Depth of Field, Magnification, and Closeup Lens Calculator Version 0.8.13Eb dated 10/5/2016, special edition for film and digital photography with table output! Help Download Simpler Calculators Main site  Erik Krause (Javascript must be allowed) 

Closeup lens  
The input of the distance values (and a part of the output) refers to the front main element of the lens or, for closeup lenses, the plane of the closeup lens. It does not refer, as indicated on the lens, to the film plane. This is for the following reasons:
1  For an object distance starting from the film plane (mostly) two different situations exist. One of the two situations is normally reached only with intermediate rings or bellows. Example: 50mm focal length, object 36cm starting from the film plane, results in a magnification with 1cm extension from 1:5, to one of 25cm extension 5:1.
2  The distance to the optical principal planes is unknown for most lenses. To some extent, exact computation with the subject to filmplane distance is therefore impossible. (up)
Original version by Tom Striewisch. Only for small formats:
www.striewischfotodesign.de/lehrgang/anmerk/ts_kb.htm
English calculator with many digital camera formats:
http://www.dofmaster.com/dofjs.html
Detailed comments on depth of field and diffraction: http://www.bobwheeler.com/photo/ViewCam.pdf (Requires Acrobat Reader, English)
How to Select the Sharpest Aperture, Considering Depth of Field and Diffraction http://www.kenrockwell.com/tech/focus.htm (English)
Details of diffraction also found at: http://homepage.swissonline.ch/severin/foto/foerdble.htm
If selected, with this photograph format, the usual maximum becomes the circle of confusion and circle of confusion diameters are automatically assigned. In addition, it is determined roughly according to the relationship of the format diagonals, and can be changed at any time. With selection of Digital for digital cameras, a jump takes place to "Compute circle of confusion", where the conversion factor and the aspect ratio of the digital camera must be entered. (up)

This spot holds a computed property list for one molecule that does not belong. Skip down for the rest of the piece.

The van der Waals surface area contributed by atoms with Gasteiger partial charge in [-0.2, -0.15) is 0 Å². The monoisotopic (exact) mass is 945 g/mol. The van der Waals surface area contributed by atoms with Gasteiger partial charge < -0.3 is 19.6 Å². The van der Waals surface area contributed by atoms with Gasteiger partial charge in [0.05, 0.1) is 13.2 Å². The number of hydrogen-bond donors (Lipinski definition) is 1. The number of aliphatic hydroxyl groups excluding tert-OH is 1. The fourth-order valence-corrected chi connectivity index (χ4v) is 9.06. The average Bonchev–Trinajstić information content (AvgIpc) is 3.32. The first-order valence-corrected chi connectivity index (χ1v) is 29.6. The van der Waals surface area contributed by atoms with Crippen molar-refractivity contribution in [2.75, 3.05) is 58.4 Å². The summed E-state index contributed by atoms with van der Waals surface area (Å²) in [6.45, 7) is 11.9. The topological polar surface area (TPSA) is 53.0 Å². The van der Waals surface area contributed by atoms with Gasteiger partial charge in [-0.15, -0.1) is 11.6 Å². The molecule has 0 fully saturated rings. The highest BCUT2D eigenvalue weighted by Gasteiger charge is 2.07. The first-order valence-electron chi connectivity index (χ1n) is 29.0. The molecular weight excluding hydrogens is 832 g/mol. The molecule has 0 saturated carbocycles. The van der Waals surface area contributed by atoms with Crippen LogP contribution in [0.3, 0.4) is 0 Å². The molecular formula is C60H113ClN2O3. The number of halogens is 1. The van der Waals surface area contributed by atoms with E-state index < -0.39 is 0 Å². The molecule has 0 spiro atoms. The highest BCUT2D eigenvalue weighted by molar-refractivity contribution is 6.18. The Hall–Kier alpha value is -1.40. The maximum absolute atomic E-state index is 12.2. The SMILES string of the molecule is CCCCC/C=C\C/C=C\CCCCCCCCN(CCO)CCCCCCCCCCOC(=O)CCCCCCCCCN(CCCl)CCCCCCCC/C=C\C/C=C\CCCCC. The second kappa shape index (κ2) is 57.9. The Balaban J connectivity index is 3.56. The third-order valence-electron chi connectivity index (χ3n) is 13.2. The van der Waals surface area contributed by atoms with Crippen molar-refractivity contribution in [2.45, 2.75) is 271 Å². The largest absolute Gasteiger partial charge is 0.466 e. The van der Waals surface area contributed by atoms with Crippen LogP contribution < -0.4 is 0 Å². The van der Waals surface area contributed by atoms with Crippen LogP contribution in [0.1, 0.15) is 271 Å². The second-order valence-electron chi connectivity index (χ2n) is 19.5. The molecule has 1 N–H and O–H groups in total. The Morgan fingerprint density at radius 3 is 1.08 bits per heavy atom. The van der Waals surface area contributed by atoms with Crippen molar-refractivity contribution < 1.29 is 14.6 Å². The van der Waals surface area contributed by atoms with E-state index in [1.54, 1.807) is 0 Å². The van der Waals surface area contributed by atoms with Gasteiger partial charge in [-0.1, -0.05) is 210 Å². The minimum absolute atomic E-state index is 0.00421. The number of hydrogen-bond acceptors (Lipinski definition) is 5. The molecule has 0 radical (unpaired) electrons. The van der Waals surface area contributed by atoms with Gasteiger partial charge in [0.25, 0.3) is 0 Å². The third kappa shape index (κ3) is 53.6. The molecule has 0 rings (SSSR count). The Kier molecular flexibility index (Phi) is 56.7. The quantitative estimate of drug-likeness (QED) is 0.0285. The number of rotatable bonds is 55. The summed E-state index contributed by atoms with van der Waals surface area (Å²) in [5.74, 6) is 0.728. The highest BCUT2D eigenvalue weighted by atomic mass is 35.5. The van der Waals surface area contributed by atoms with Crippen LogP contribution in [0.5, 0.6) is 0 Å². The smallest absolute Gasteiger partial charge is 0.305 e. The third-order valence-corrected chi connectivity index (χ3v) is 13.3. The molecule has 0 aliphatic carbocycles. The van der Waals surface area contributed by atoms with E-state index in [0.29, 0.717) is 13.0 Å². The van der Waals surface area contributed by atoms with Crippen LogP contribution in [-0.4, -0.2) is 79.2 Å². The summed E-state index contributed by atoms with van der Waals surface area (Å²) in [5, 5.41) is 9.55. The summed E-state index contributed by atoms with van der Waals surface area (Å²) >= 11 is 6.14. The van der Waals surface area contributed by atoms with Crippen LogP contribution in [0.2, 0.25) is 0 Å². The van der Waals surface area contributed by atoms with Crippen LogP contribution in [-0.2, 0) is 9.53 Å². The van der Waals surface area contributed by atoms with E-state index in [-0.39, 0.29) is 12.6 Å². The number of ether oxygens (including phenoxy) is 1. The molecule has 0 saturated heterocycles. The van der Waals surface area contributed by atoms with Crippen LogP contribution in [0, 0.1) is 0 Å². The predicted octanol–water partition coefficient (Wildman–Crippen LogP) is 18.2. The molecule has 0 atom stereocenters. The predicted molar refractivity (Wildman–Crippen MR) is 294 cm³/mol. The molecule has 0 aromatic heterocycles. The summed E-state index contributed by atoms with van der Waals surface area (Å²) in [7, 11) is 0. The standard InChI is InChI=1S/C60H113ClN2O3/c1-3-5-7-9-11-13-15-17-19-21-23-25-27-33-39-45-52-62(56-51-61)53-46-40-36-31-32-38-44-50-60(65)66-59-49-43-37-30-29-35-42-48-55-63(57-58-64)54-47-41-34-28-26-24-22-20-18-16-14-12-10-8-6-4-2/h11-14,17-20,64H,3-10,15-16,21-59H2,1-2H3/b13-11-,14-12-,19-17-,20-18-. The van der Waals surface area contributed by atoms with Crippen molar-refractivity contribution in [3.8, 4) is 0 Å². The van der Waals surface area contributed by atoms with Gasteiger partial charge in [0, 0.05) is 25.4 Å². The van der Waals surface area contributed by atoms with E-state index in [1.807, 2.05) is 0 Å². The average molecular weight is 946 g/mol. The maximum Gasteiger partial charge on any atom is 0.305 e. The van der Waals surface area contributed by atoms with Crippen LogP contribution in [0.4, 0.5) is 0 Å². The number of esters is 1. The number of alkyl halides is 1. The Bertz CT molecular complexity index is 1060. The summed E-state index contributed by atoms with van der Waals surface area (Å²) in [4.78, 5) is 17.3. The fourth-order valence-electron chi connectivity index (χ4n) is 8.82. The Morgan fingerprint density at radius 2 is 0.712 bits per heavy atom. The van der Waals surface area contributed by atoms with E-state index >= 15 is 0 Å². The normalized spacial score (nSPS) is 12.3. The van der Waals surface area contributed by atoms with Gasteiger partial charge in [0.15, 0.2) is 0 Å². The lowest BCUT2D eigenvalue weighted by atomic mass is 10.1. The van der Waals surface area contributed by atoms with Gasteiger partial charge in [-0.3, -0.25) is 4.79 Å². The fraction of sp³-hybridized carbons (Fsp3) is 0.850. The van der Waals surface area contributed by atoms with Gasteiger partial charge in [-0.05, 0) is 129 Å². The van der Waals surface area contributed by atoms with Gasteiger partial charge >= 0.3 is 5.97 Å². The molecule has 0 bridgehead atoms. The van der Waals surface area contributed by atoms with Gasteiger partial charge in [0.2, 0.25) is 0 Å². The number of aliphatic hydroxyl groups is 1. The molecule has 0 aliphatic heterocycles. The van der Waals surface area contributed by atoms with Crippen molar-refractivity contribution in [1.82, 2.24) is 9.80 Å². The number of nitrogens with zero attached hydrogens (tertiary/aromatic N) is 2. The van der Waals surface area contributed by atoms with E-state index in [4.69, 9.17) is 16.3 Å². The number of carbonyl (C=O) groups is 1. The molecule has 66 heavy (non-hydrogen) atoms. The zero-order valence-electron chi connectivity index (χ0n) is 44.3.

The focal length of the lens in millimetres. With digital cameras, optionally, an equivalent focal length can be used. A small table also gives a few conversion factors (conversion factor).
Calculate circle of confusion
Jumps in to the form "Compute circle of confusion"
Maximum circle of confusion (mandatory)
Based upon those depths of fields, the maximum permitted diameter for the circles of confusion diffraction on the film (in millimetres). In addition, it is given by the selected format and can, for example for particularly high requirements (large enlargements), be selected manually. (up)
With the (No) setting, the effects of the two sources of blurring ( diffraction and scatter) are not added to determine the resulting sharpness depth.
With (Yes), an estimation is made of how large the sharpness depth could be if both sources are considered. (up)
Minimum focus distance (optional)
The shortest distance in centimetres (0 for no indication), adjustable at the lens. It is used for the computation of the range of adjustment with a closeup lens. (up)
The distance of sujects from the front principal plane of the lens. For closeup lenses (distance input), this can optionally be entered using metres or centimetres. (up)
Refractive power of closeup lens (optional)
The preset (0) stands for noncloseup lens. Every other value indicates the refractive power of an attached closeup lens in dioptres. (up)
Default preset is aperture f/8. Up to now this was done without smaller increments. (up)
The distance from the (principal plane of a closeup lens) at which the area of sharpness begins. Everything up to the far point is rendered sharp. (up)
The distance from the (principal plane of a closeup lens) at which the sharpness range ends. Everything between this and the near point is rendered sharp. (up)
Extension of the sharpness range, also the distance between the near point and far point. From the hyperfocal near distance, the sharpness range extends to infinity. (up)
To adjust the hyperfocal distance
The distance that must be set on the lens to obtain depth of field to infinity. (up)
Within the limits of the hyperfocal distances the sharpness range begins with this distance and extends to infinity. (up)
If the aperture is decreased to this value, loss of definition due to diffraction exceeds that due to the certified circle of confusion. Aperture may therefore be limited by diffraction before the sharpness range is exceeded. (up)